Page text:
• Friends of mine were working for Ingres when CA bought them in the mid 90s. If you didn't get laid off or quit, you could only keep your job by signing some ridiculously pro-CA hiring agreement. Lots of bitterness and classic software-industry war stories ensued, like the 15 people on the "really try to keep these critical engineers" list all walking in to HR together to quit, and the general opinion was "Friends don't let CA buy their friends."

      • Re:Uh... (Score:4, Informative)

        by JonySuede ( 1908576 ) on Friday November 26, 2010 @11:03AM (#34350008) Journal

        it is shit
        we are currently migrating away from it

        • Re:Uh... (Score:5, Funny)

          by HogGeek ( 456673 ) on Friday November 26, 2010 @11:13AM (#34350096)

          I've heard of this great tool, 2BDB2, which may be able to assist.

          You should check into it...

          • Re: (Score:3, Interesting)

            The catch from what I see is that it does convert your database to DB2, but it acts like a DC server to redirect all functions of your current software to the DB2 database. It becomes the interface from your old applications to the DB2 servers. So, you need to run the 2BDB2 software indefinitely. That software mimics the DC product, so that is where the infringement suit comes in. CA may have a case and those clients using it may indeed need to pay CA for licenses. It is not just a pure onetime conversion.


            • How is that a catch? Once the data is converted, you can write a new application that accesses DB2 directly; but on top of that, you can also keep your old application running while you write the new one. That's not a catch, that's a feature.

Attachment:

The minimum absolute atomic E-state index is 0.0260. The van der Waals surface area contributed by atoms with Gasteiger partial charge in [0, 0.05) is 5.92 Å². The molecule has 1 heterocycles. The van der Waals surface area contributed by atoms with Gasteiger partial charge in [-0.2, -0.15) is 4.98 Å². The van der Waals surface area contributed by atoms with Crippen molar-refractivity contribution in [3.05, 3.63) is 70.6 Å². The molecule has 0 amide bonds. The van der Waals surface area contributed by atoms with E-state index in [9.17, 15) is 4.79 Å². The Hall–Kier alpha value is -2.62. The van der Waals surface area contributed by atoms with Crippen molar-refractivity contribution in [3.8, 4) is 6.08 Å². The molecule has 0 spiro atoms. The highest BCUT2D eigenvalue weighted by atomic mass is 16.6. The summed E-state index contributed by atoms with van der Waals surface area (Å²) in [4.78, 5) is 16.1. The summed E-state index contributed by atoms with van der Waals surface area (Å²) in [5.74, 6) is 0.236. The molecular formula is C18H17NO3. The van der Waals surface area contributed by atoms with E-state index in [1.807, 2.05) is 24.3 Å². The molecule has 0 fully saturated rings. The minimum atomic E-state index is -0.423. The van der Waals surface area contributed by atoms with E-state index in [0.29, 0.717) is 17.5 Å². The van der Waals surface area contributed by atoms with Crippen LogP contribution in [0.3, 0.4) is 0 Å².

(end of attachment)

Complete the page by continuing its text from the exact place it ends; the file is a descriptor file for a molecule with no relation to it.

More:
• That software mimics the DC product, so that is where the infringement suit comes in. CA may have a case

              Unless the software in question used CA source code (which I seriously doubt given that it's not published), no, they almost certainly don't have a case. It's not a crime to reverse engineer or otherwise mimic another software.

              • by jc42 ( 318812 )

                It's not a crime to reverse engineer or otherwise mimic another software.

                Maybe not, but that doesn't stop them from suing you. One of the legal principles in American law is that if you have enough financial clout, you can file suit against anyone for any reason, and the worst that will happen to you is that some judge will throw the case out. But that can be delayed for years, and by then the legal costs may bankrupt your victim.

                • One of the legal principles in American law is that if you have enough financial clout, you can file suit against anyone for any reason, and the worst that will happen to you is that some judge will throw the case out. But that can be delayed for years, and by then the legal costs may bankrupt your victim.

                  Maybe, but that also means that even mimicking CAs products is irrelevant to this case. These people could be selling gasoline and never had had anything to do with computers in their lives, and CA could